Let's enable AppArmor by default (why not?)

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Let's enable AppArmor by default (why not?)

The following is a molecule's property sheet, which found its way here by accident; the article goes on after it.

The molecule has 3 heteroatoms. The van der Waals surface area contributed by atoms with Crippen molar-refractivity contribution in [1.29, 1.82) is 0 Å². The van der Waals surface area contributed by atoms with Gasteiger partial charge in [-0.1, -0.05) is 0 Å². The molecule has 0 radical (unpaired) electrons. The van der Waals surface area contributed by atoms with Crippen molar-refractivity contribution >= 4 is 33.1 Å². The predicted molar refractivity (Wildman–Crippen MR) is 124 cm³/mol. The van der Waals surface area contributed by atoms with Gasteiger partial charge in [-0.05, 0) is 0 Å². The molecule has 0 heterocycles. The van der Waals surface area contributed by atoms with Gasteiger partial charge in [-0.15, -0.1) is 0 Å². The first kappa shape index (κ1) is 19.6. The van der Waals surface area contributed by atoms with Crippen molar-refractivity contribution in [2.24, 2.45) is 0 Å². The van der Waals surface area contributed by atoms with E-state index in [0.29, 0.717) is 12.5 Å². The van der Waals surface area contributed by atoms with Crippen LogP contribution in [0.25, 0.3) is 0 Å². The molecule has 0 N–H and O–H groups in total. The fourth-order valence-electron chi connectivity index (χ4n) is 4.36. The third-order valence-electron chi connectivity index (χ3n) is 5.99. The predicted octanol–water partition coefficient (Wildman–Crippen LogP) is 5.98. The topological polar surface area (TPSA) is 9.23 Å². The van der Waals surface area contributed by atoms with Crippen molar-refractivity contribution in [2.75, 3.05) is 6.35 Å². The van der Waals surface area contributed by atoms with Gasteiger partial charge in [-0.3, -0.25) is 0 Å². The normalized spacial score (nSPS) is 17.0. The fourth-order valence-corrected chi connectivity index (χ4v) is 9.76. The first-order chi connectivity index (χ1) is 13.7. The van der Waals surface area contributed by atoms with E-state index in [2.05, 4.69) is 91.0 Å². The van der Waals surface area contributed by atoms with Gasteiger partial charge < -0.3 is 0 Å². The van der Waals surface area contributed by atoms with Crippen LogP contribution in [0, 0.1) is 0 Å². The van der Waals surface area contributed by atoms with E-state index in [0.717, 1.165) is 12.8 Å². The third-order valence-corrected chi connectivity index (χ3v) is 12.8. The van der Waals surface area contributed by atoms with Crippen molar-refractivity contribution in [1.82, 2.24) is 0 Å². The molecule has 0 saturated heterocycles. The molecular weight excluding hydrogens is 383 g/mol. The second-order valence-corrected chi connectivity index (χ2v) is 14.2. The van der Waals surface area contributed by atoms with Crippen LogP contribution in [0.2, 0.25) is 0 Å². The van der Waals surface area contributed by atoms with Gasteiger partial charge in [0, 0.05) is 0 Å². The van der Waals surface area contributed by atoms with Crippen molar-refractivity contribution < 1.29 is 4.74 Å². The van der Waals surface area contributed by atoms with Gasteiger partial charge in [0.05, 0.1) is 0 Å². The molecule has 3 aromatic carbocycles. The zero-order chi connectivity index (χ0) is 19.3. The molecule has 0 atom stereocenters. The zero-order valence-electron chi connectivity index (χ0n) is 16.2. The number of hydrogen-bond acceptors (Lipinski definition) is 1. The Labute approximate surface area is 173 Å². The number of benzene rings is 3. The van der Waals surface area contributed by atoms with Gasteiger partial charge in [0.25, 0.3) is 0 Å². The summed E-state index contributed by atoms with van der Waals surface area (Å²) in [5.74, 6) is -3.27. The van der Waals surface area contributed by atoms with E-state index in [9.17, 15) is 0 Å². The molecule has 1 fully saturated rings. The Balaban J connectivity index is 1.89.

Hi! tl;dr: I hereby propose we enable AppArmor by default in testing/sid, and decide one year later if we want to keep it this way in the Buster release. My goals when initiating this discussion are: - Get a rough idea of what amount of effort the Debian project is happy (and able) to invest into such proactive security measures. - Learn about any relevant social & technical concerns I am not aware of. I don't expect we'll make a decision based on this very proposal: I expect the proposal will need to be refined, or abandoned, to take into account what we will learn during this preliminary discussion. Why do we need AppArmor?========================AppArmor is a Mandatory Access Control framework implemented as a Linux Security Module (LSM), user space utilities, and a quite simple language to define policy. AppArmor confines programs according to a set of rules that specify what operations a given program can access, e.g. it can prevent exploited server software from accessing data it does not own and executing arbitrary code. This proactive approach helps protect the system against some known and unknown vulnerabilities. Various actors are actively exploiting software. Random users are victimized every day, and specific populations are specifically targeted, e.g. government opponents, human rights defenders, system administrators, software developers and distributors, as revealed by the Snowden leaks. Every month we learn about many new attack vectors made possible by programming errors. We fix them after the fact, which is great but a bit too late: users may already have been exploited. Most operating systems have adopted proactive approaches to mitigate the impact of such problems. In Debian, great efforts are in progress: hardening binaries makes it harder to write successful exploits, and making our packages build reproducibly will make it harder to introduce vulnerabilities at the binary level. Still, Debian is far from being best in class on this front: we have no widespread mechanism for sandboxing desktop applications. We can surely do better. The great news is that there is one low-hanging fruit waiting to be picked, and it's what this proposal is about :) A proposal==========1. Enable AppArmor by default in testing/sid as soon as feasible in the Buster cycle. I can think of several possible ways to do it but for now I'd rather focus on the "do we want to do it at all" conversation. If curious some options are listed on the wiki: https://wiki.debian.org/AppArmor/Progress#Enabling_AppArmor_by_default.3F Feel free to discuss them on <pkg-apparmor-team@lists.alioth.debian.org>. And anyway, you can already opt-in for AppArmor on your system today: https://wiki.debian.org/AppArmor/HowToUse :) 2. During a year, watch out for AppArmor related issues and address them in a prompt manner. Note that the best way to address them quickly enough is sometimes to simply disable the problematic AppArmor profile: it's cheap, doesn't require advanced AppArmor skills, and IMO a smaller AppArmor policy enabled by default is more useful than a broader but less robust one that only a couple thousand users benefit from. 3. A year after AppArmor was enabled by default: evaluate how it went and decide if Buster should be shipped with AppArmor enabled by default or not. I commit to do an analysis using BTS data to help make this decision. If we need formal success criteria and a clearly defined team who'll make the call, I'm happy to think about it. But here again I'd rather focus on the general idea than on implementation details at this point. Questions and Answers=====================Table of contents: - What's the benefit, exactly? - What do other distributions do? - What's the history of AppArmor in Debian? - How popular is AppArmor in Debian? - What's the cost for Debian users? - What's the cost for package maintainers? - Is the Debian AppArmor team strong enough to support this change? - Why AppArmor and not SELinux? - Why AppArmor and not sandboxing based on XYZ? - Will this prevent users from using another Linux Security Module? - What does upstream look like? - How much will we depend on Canonical's business priorities? - No thanks: I've tried AppArmor and it broke stuff too often - Doesn't AppArmor need out-of-tree kernel patches? - How can I help? - Credits What's the benefit, exactly? ---------------------------- Before we even bother looking at the cost of enabling AppArmor by default, let's look closer at the expected benefit. In other words: what kind of attacks does AppArmor really mitigate or prevent in the real world? tl;dr: big benefit for server software, and for desktop applications limited to less sophisticated, non-targeted attacks (but it'll get better). AppArmor is well suited to protect against remote exploitation of security issues in server software and non-GUI programs often run with elevated privileges (think of dhclient, ping, tcpdump). I'm sure one could identify a few serious issues that would have been mitigated or prevented by our current AppArmor policy, by looking at a list of DSA/CVE. Also, one gets interesting security properties when software is tuned for AppArmor: e.g. a given libvirt/QEMU virtual machine can only access its assigned storage volumes, and not other VMs'; this is useful against QEMU security issues that allow guests to escape the virtualization layer. On the desktop, to be honest things look pretty bad *currently*: AppArmor is not enough, and we need new concepts and technologies to fix serious limitations on the desktop sandboxing front. Thankfully this is being actively worked on and the future of desktop sandboxing on GNU/Linux looks bright and shiny! Some of the future options rely on AppArmor, some others don't. See the "Why AppArmor and not sandboxing based on XYZ?" section below. Still, confining desktop apps with AppArmor has benefit against scripted or non-targeted attacks: it will mitigate some attacks and others will get through. So while it's probably not worth starting to write lots of new policy for GUI applications now, I think that leveraging the existing one will already serve our users. What do other distributions do? ------------------------------- AppArmor has been enabled by default in several other GNU/Linux distributions and Debian derivatives for a while: * in openSUSE + SLES since 2006 * in Ubuntu since 2008, with a growing policy: https://wiki.ubuntu.com/SecurityTeam/KnowledgeBase/AppArmorProfiles * in Tails, since 2014 for a few important services (CUPS, Tor) and a few desktop applications (e.g. Totem, Evince, Pidgin, Tor Browser, Thunderbird) * in a few other Debian derivatives (Whonix, Subgraph OS) for at least a couple years. What's the history of AppArmor in Debian? ----------------------------------------- AppArmor has been available (opt-in) in Debian since 2011. In 2014 a Debian AppArmor packaging team was created, that has been taking care of the AppArmor packages and policy since then. In the last 3 years the AppArmor policy shipped in Debian was extended substantially and its coverage is now on par with Ubuntu's. It's still rather small due to the strategy we chose: we wanted to avoid traumatizing early adopters and to avoid creating a culture of "AppArmor always breaks stuff, let's get used to disabling it". So like Ubuntu and openSUSE, we're shipping a rather small and mature AppArmor policy. I believe this strategy has been successful so far, and even some non-trivial pieces of software like Thunderbird now ship an AppArmor policy; but of course it has one drawback: most software, including web browsers, is not confined with AppArmor whatsoever. Surely with more people contributing to our AppArmor policy we could have it cover other important pieces of software; time will tell. A number of maintainers accepted shipping AppArmor policy in their own package. If you're one of them, please consider providing feedback about how it went for you. How popular is AppArmor in Debian? ---------------------------------- tl;dr: AppArmor has steadily become more and more popular in Debian in the last few years. I think the user base has reached a critical mass that proves it works OK. Here's what popcon says ("Vote" count) for the apparmor binary package, that's needed to use AppArmor: * 2015-01: ~400 * 2016-01: ~700 (+75% in a year) * 2017-01: ~1300 (+85% in a year) * today: 1870 (+44% in 7 months) But we have no way to tell whether a user who has AppArmor packages installed actually enabled the AppArmor LSM, so the data for apparmor-profiles-extra might be more useful here: I expect that only users who really want to use AppArmor with an extended policy would bother installing it. This one has 435 registered installations ("Vote" has always been 0 for some reason that I did not investigate); it was introduced in October 2014, and since then its popcon stats have been steadily increasing. What's the cost for Debian users? --------------------------------- AppArmor unavoidably breaks functionality from time to time: e.g. new versions of software we package (or of their dependencies) regularly start needing access to new file locations. And then users see broken applications from time to time, after upgrading their testing/sid system. This is to be taken seriously, but not a big concern IMO: - Apparently Ubuntu users have been coping with AppArmor enforced by default for 9 years. I see no reason why Debian users would not. - I've counted 14 bugs bugs reported in the Debian BTS during the Stretch development cycle against our supported AppArmor policy. Among those, 11 were closed (106 days after being reported on average); all the important ones were closed within 2 months; larger delays were due to users developing fixes and/or upstream taking some time to review merge requests. About the 3 bugs still open: one is waiting for input from other package maintainers since 2 years, another one had a patch waiting to be applied, and the last one needs to be fixed in libvirt upstream. - Serious breakage is less likely to happen once AppArmor is enabled by default, as there are greater chances that the maintainer would have noticed it before uploading. - Workarounds are regularly suggested to the bug reporter on the BTS, and in many cases the bug reporter documents in the bug report the workaround they have *already* applied. Implementing a suggested workarounds requires being able to edit a text file and running one command as root, which should be doable by the vast majority of testing/sid users. What's the cost for package maintainers? ---------------------------------------- For most of them: none at all. As said earlier, our AppArmor policy does not cover that much software yet. But maintainers of software confined by AppArmor will have to deal with a new kind of bug reports, whose number is likely to grow significantly once AppArmor is enabled by default. This means they have to: 1. identify if a bug report can possibly be related to AppArmor; 2. either learn how to debug AppArmor issues themselves, or ask the pkg-apparmor team for help (thanks to usertags: https://wiki.debian.org/AppArmor/Reportbug#Usertags). I expect that initially pkg-apparmor will need to provide help in many cases, but over time the affected maintainers will slowly learn just enough about AppArmor to handle at least the simplest cases themselves, just like it happened in Ubuntu years ago. Is the Debian AppArmor team strong enough to support this change? ----------------------------------------------------------------- This is a valid concern, as I have been doing the greatest part of the work on this team. So far I've found my AppArmor-related workload totally sustainable: it took me just a few hours here and there, and I would be doing this work for Tails anyway, so better do it directly in Debian. Still, primarily relying on one single person is concerning. Thankfully, a number of other people have been contributing in various ways. A few Debian users and contributors got used to reporting bugs and contribute improvements to our AppArmor policy upstream. Another team member uploaded src:apparmor once. Ulrike Uhlig wrote documentation about AppArmor for Debian users and contributors during an Outreachy project whose outcome was posted to debian-devel-announce in March, 2015. Also, just like any such distro-wide change, I expect the amount of work required to support the broader project: - will be large initially; I'm confident that the current state of our team is good enough to support the project during the first stage of the transition; - will only decrease over time, as Debian people get used to it and learn the small bits they need to know about the new technology, and eventually the cases when our AppArmor team has to give a hand will become rare; - will be done by AppArmor people from other distributions as well: a few of them actively participate on the pkg-apparmor mailing list and help on issues reported in the Debian BTS. So I think it's totally reasonable to give it a try. Why AppArmor and not SELinux? ----------------------------- SELinux is another LSM that tackles similar problems. Disclaimer: I've picked AppArmor years ago and didn't look much at SELinux recently, so some of what follows may be totally wrong or outdated. Sorry! Debian SELinux people, if you don't mind please help me get the basic facts right :) Pros: * Allows mediating more kernel objects / interfaces than AppArmor, so policy can be made stricter and safer given sufficient expertise and available time for maintenance. * Enabled by default in RHEL so in theory a great number of sysadmins are at ease with it (see below why reality may not match this). * A quick look at popcon suggests that SELinux might be more popular in Debian than AppArmor, but I'm not sure I am interpreting the numbers right (and I suspect that just like AppArmor, the popcon won't tell us if users who have installed the relevant support packages actually run their system with the corresponding LSM enabled & enforced). Cons: * Writing, maintaining, auditing and debugging SELinux policy requires grasping a complex conceptual model; I am told this is not as easy as doing the same with AppArmor. * As far as I could understand when chatting with sysadmins of Red Hat systems, this has resulted in a culture where many users got used to disable SELinux entirely on their systems, instead of trying to fix the buggy policy. I've seen the opposite happen with AppArmor, which is good: for example, pretty often bug reporters to the Debian BTS document themselves how they could workaround the problem locally *without* turning AppArmor off. Looking at open bugs in the BTS against src:refpolicy, this seems to happen very rarely for SELinux, so I wonder if it would be realistic to ship Debian with SELinux enforced by default and have our community support it. * https://wiki.debian.org/SELinux/Issues says "Graphical/Desktop installs of Debian are not heavily tested with selinux, so you might run into quite some issues". * I'm not aware of any Debian derivative shipping with SELinux enabled by default. If that's correct, then it means that we would have to deal with quite some policy compatibility issues ourselves. To me, the complexity of SELinux is a deal breaker: it seems that we would need to get lots more expertise and energy to enforce SELinux by default than doing the same with AppArmor. Now, if for some reason the project prefers to ship with SELinux enforced instead of AppArmor, fine by me: I would strongly prefer this option to nothing at all. Why AppArmor and not sandboxing based on XYZ? --------------------------------------------- (Replace "XYZ" with Flatpak, Ubuntu's Snappy, Subgraph OS' oz, Firejail, Subuser, or you preferred other promising option.) We need both! AppArmor covers server software well, and on the desktop it currently protects against not-too-sophisticated, non-targeted attacks. In a nutshell, the GNU/Linux desktop really wasn't designed for applications to be siloed. To fix that we need new concepts and technologies, such as Wayland, portals, and fine-grained D-Bus mediation. Next generation desktop sandboxing technologies will fix this and improve UX at the same time, and it will be amazing. But they are not ready for prime-time yet. A Debian user cannot benefit from them *today* much; this might change in time for Buster, but really we're comparing a well-established, polished solution with a bunch of other ones whose integration with Debian is being brainstormed. Anyway, this is not an either/or situation: even though there are currently compatibility issues, one can perfectly well develop/adapt such tools in a way that makes them work fine with AppArmor enabled. Let's enable AppArmor so we cover at least the server use case and the low-hanging fruits of the desktop one, and figure out later where we should put our efforts for securing the desktop, once the dust has settled and next generation solutions have matured and been integrated in Debian. Will this prevent users from using another Linux Security Module? ----------------------------------------------------------------- Some "minor" Linux Security Modules, such as Yama, live perfectly well with others. But currently it is not possible to enable several of the major security modules. There's been (slow) work in progress to fix this for a while, but it has picked up recently and there is a lot of interest to have, say, AppArmor and SELinux stackable: https://lwn.net/Articles/719731/ Now, every user will still be able to opt-out from AppArmor and instead enable their preferred LSM. What does upstream look like? ----------------------------- The upstream project is almost 20 years old, very mature and cooperative with Debian. E.g. the upstream release schedule has been adjusted both for Jessie and Stretch to accommodate Debian's schedule nicely. Regarding who does the work: - Canonical employees do most of the kernel work. They also maintain the library and other C code, e.g. the policy parser. - The Python utilities are primarily maintained by openSUSE's Christian Boltz. - Maintaining AppArmor policy is a cross-distro team effort, mostly done by Debian, Ubuntu and openSUSE people. How much will we depend on Canonical's business priorities? ----------------------------------------------------------- Given Canonical employees do the greatest part of the work upstream: indeed, we will. I see two main concerns about this: Long-term reliability: this funding could run out some day. I personally am not overly concerned, as Canonical has been investing a lot into products (Snappy, LXC/LXD) that strongly depend on AppArmor in the last few years. Power imbalance: the company that does so much of the work has great power over the priorities of the upstream project. This is the case for a large amount of critical software we ship, so like it or not, it is something we are living with already. AppArmor developers employed by Canonical have shown great willingness in cooperating with Debian in the last few years, so I'm confident that our contributions will be welcome for the foreseeable future, whenever we need to adapt the software to our needs. But of course management/business decisions can change this at any time. No thanks: I've tried AppArmor and it broke stuff too often ----------------------------------------------------------- Sorry about that. I think this has had three main causes so far, that all share one single root cause i.e. "AppArmor is not enabled by default" (chicken'n'egg!): 1. Most package maintainers don't test packages with AppArmor before uploading, so users notice breakage that could easily be avoided. 2. The huge majority of our users are not affected by breakage caused by AppArmor, so we handle such breakage in a way that saves maintainers' time: e.g. in many cases I've personally preferred to wait for my fixes to AppArmor profiles to be approved and merged upstream before applying them in Debian. Once AppArmor is enabled by default, as far as I'm concerned I don't plan to wait for upstream review before fixing regressions in testing/sid. 3. The huge majority of our users are not affected by breakage caused by AppArmor, so such breakage was kinda acceptable and thus we *sometimes* preferred to give a specific AppArmor profile more exposure to testers, even if it had a couple known issues, in order to identify problems and help stabilize it (e.g. Tor, libvirt). I think we will need to be more conservative once AppArmor is enabled by default, i.e. profiles that break functionality too much or too often should not be enabled by default. Doesn't AppArmor need out-of-tree kernel patches? ------------------------------------------------- Yes and no. Historically, the mainline Linux kernel has supported a rather small subset of the AppArmor mediation made possible by the out-of-tree kernel patch. This made the value of enabling AppArmor smaller than it could be (e.g. LXC is not well confined in Debian: #750106), and smaller than it is in distros that apply the out-of-tree kernel patch (such as Ubuntu). Still, even with the set of features available in mainline Linux *today*, IMO enabling AppArmor already has a good cost/benefit ratio for Debian and our users. I'm not proposing we apply out-of-tree AppArmor kernel patches. Thankfully, the AppArmor kernel developers recently changed how they proceed: new features are now added to Linux mainline before they reach Ubuntu, so I'm confident that this situation will get better and better in the future, and Buster's kernel will support tons of new AppArmor mediation types compared to Stretch. How can I help? --------------- * Enable AppArmor on your Debian systems: https://wiki.debian.org/AppArmor/HowToUse * If you maintain a package for which we ship AppArmor policy in Debian: test it with AppArmor enabled before uploading. Ask for help if needed: https://wiki.debian.org/AppArmor/Reportbug#Usertags * Join the team: https://wiki.debian.org/AppArmor/Contribute * Talk to us: <pkg-apparmor-team@lists.alioth.debian.org> Credits ------- A huge thank you to the people who reviewed this text, provided valuable input that I took into account & integrated, and helped me change my mind here and there: Christian Boltz, gregoa, Guido Günther, Jamie Strandboge, John Johansen, Sebastien Delafond, Simon McVittie and Solveig! Sorry to those I forgot. I shamelessly stole bits of text they wrote. I absolutely do *not* imply they endorse this proposal. Thanks a lot to my pkg-apparmor team-mates, to Kees Cook who introduced AppArmor in Debian in the first place, and to all AppArmor contributors upstream and in other distros :) Cheers, -- intrigeri